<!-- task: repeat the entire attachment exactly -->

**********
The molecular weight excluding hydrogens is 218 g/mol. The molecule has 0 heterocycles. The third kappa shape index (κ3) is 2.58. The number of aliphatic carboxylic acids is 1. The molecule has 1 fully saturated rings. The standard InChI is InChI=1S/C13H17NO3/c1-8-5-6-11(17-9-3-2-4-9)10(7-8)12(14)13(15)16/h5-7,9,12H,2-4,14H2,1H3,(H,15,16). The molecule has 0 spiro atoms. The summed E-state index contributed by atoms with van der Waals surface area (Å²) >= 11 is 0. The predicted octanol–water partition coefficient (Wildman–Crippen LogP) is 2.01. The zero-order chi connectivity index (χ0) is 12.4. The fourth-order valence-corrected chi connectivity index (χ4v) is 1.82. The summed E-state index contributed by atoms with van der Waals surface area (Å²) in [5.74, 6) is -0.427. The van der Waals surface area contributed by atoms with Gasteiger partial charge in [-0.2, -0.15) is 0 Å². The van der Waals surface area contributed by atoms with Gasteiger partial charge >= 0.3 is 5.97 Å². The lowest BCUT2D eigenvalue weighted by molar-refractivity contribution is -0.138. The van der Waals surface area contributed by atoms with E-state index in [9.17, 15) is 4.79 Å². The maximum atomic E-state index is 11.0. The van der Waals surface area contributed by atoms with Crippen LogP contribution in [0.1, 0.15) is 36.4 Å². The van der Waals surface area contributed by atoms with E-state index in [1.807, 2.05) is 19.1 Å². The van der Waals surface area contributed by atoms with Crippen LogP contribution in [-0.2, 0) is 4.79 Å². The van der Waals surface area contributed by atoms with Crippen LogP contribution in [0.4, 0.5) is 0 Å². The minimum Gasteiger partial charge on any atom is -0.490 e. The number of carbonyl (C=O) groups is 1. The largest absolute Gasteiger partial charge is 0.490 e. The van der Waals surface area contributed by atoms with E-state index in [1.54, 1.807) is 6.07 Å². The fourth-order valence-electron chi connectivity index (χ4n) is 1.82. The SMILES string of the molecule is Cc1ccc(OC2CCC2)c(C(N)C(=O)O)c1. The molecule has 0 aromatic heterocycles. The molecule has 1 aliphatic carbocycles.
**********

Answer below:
The molecular weight excluding hydrogens is 218 g/mol. The molecule has 0 heterocycles. The third kappa shape index (κ3) is 2.58. The number of aliphatic carboxylic acids is 1. The molecule has 1 fully saturated rings. The standard InChI is InChI=1S/C13H17NO3/c1-8-5-6-11(17-9-3-2-4-9)10(7-8)12(14)13(15)16/h5-7,9,12H,2-4,14H2,1H3,(H,15,16). The molecule has 0 spiro atoms. The summed E-state index contributed by atoms with van der Waals surface area (Å²) >= 11 is 0. The predicted octanol–water partition coefficient (Wildman–Crippen LogP) is 2.01. The zero-order chi connectivity index (χ0) is 12.4. The fourth-order valence-corrected chi connectivity index (χ4v) is 1.82. The summed E-state index contributed by atoms with van der Waals surface area (Å²) in [5.74, 6) is -0.427. The van der Waals surface area contributed by atoms with Gasteiger partial charge in [-0.2, -0.15) is 0 Å². The van der Waals surface area contributed by atoms with Gasteiger partial charge >= 0.3 is 5.97 Å². The lowest BCUT2D eigenvalue weighted by molar-refractivity contribution is -0.138. The van der Waals surface area contributed by atoms with E-state index in [9.17, 15) is 4.79 Å². The maximum atomic E-state index is 11.0. The van der Waals surface area contributed by atoms with Crippen LogP contribution in [0.1, 0.15) is 36.4 Å². The van der Waals surface area contributed by atoms with E-state index in [1.807, 2.05) is 19.1 Å². The van der Waals surface area contributed by atoms with Crippen LogP contribution in [-0.2, 0) is 4.79 Å². The van der Waals surface area contributed by atoms with Crippen LogP contribution in [0.4, 0.5) is 0 Å². The minimum Gasteiger partial charge on any atom is -0.490 e. The number of carbonyl (C=O) groups is 1. The largest absolute Gasteiger partial charge is 0.490 e. The van der Waals surface area contributed by atoms with E-state index in [1.54, 1.807) is 6.07 Å². The fourth-order valence-electron chi connectivity index (χ4n) is 1.82. The SMILES string of the molecule is Cc1ccc(OC2CCC2)c(C(N)C(=O)O)c1. The molecule has 0 aromatic heterocycles. The molecule has 1 aliphatic carbocycles.